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The Pandemic Brought Many Maine Classrooms Outside, Now Educators Want To Keep It That Way

Esta Pratt-Kielley
Maine Public

Cindy Soule’s fourth graders line up outside of Gerald E. Talbot Community School in Portland, ready to walk to their outdoor classroom. Soule taught the morning math lesson inside, and now the students will spend the remainder of the school day outdoors.

Each student is carrying a 5-gallon plastic bucket, which holds all of their supplies for their reading lesson; a notebook, pen, a book and a snack.

“It's very fun to be outside instead of sitting inside all day. I prefer it more,” says Francis Orlandi, 10.

Francis and the rest of his classmates walk about 50 yards down the sidewalk and arrive at their classroom: a blue canopy with two wooden picnic tables, a few big rocks, and lush green trees and flowers nearby.

A Gerald E. Talbot Community School fourth grader sits on a rock next to her bucket of classroom supplies. 5-gallon buckets have become a staple for Cindy Soule's class - they're used to carry materials and double as a seat.
Esta Pratt-Kielley
Maine Public
A Gerald E. Talbot Community School fourth grader sits on a rock next to her bucket of classroom supplies. 5-gallon buckets have become a staple for Cindy Soule's class - students use them to carry materials, and they double as a seat.

Soule’s class is just one of hundreds of outdoor classrooms that have popped up across Maine this past year since the coronavirus pandemic upended traditional schooling. Now Portland Public Schools have become a national leader in outdoor education.

“I can’t have two to a rock,” Soule says as the students find their seats. Social distancing is still a thing, after all.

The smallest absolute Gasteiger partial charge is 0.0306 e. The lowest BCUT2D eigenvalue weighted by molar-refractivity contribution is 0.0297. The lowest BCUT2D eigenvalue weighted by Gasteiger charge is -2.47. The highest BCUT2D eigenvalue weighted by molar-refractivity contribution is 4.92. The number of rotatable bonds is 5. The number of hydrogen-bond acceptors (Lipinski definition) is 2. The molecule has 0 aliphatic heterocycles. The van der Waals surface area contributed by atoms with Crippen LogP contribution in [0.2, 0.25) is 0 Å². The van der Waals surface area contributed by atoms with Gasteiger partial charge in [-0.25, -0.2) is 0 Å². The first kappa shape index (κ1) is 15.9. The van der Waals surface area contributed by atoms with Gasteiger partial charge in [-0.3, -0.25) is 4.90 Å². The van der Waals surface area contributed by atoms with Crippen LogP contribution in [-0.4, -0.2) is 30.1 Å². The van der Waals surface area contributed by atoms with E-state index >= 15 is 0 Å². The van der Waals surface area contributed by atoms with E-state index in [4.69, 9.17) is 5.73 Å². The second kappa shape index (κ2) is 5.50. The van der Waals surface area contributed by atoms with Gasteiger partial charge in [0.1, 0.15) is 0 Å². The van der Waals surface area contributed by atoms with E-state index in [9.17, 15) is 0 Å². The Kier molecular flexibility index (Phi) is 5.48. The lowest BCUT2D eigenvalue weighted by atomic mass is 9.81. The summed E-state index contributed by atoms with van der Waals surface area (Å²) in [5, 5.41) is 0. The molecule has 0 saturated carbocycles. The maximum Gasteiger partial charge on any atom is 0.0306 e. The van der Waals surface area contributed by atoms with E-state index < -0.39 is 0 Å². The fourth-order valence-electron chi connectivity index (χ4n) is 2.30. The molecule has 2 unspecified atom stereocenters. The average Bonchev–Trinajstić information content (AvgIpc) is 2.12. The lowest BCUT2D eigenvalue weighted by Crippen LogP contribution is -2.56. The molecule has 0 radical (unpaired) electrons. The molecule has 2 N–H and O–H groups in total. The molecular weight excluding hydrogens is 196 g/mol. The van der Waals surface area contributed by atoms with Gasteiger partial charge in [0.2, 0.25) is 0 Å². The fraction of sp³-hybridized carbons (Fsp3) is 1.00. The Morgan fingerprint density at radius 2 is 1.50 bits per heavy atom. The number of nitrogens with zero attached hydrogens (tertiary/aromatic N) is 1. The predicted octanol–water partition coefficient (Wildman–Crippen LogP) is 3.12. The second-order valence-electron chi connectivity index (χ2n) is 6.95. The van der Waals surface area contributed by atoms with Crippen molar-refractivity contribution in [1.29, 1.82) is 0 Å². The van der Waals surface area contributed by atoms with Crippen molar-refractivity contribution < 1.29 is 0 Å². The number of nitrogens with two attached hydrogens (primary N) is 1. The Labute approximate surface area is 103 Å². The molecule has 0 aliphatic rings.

The buckets also double as a seat, with some students sitting on theirs turned upside-down, like Chantel Touch, 10. “The buckets are nicer than the rocks, because the rocks are too big for me sometimes,” she says.

But other students, including Francis, opt for a rock. He sits about six feet behind Chantel near the back of the canopy.

It’s a beautiful day in early June, with blue skies and sun. It is also a particularly windy day, but for Francis, that’s part of the lesson.

“If anything in the book has a feeling of wind, like say the characters are running from something, it can get me more invested in it if I can feel the wind blasting on to me,” Francis says.

That kind of engagement is why Soule, and other educators across Maine, say outdoor learning is something they want to continue into the next school year and beyond, even when it’s safe to go back into the classroom.

“I am so incredibly excited about expanding the opportunities for outdoor learning, particularly as we're thinking about the motivation and attitude of our students, and the engagement,” Soule says. “It makes [learning] so much more relevant. And the beauty of it is they all are having a shared experience.”

Soule is Maine’s 2021 Teacher of the Year, and she has taken her students outside nearly every day this past year.

“I don't know why we haven't utilized the natural world as much [before the pandemic],” Soule says. “I just felt this incredible gift in a time when we needed it the most because it brought so much joy.”

Now, the Portland school district is dedicating resources to expanding outdoor learning into the future. This past school year, it built 156 outdoor learning spaces at all 17 schools. And it has hired a district-level outdoor learning coordinator to help expand the work.

“We can't look at this as just the crisis fix. This is something that's going to be good for our students long term."
Brooke Teller, Portland Public Schools

“As a district, we're proud that we offered the opportunity,” says Brooke Teller, STEM Coordinator at Portland Public Schools. “Now we're committed to going deeper with that and deepening our understanding of what outdoor learning can be, and how important it can be for wellness for teachers and students.”